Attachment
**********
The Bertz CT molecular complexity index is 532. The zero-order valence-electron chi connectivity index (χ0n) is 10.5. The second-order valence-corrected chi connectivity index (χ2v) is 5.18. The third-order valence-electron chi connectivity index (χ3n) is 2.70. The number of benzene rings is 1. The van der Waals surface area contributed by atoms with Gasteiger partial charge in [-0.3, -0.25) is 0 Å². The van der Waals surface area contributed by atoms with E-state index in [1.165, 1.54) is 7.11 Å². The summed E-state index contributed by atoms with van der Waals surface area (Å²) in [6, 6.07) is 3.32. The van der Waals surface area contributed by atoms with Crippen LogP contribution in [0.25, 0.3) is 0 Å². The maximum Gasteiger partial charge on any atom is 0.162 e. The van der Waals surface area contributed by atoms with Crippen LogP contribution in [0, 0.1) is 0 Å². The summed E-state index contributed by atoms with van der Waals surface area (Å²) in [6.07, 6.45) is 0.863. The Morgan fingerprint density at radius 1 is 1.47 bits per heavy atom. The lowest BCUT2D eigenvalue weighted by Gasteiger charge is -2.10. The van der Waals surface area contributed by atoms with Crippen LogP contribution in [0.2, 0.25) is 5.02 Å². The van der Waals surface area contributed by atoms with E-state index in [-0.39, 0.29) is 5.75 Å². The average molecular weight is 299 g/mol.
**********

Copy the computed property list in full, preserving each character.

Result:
The Bertz CT molecular complexity index is 532. The zero-order valence-electron chi connectivity index (χ0n) is 10.5. The second-order valence-corrected chi connectivity index (χ2v) is 5.18. The third-order valence-electron chi connectivity index (χ3n) is 2.70. The number of benzene rings is 1. The van der Waals surface area contributed by atoms with Gasteiger partial charge in [-0.3, -0.25) is 0 Å². The van der Waals surface area contributed by atoms with E-state index in [1.165, 1.54) is 7.11 Å². The summed E-state index contributed by atoms with van der Waals surface area (Å²) in [6, 6.07) is 3.32. The van der Waals surface area contributed by atoms with Crippen LogP contribution in [0.25, 0.3) is 0 Å². The maximum Gasteiger partial charge on any atom is 0.162 e. The van der Waals surface area contributed by atoms with Crippen LogP contribution in [0, 0.1) is 0 Å². The summed E-state index contributed by atoms with van der Waals surface area (Å²) in [6.07, 6.45) is 0.863. The Morgan fingerprint density at radius 1 is 1.47 bits per heavy atom. The lowest BCUT2D eigenvalue weighted by Gasteiger charge is -2.10. The van der Waals surface area contributed by atoms with Crippen LogP contribution in [0.2, 0.25) is 5.02 Å². The van der Waals surface area contributed by atoms with E-state index in [-0.39, 0.29) is 5.75 Å². The average molecular weight is 299 g/mol.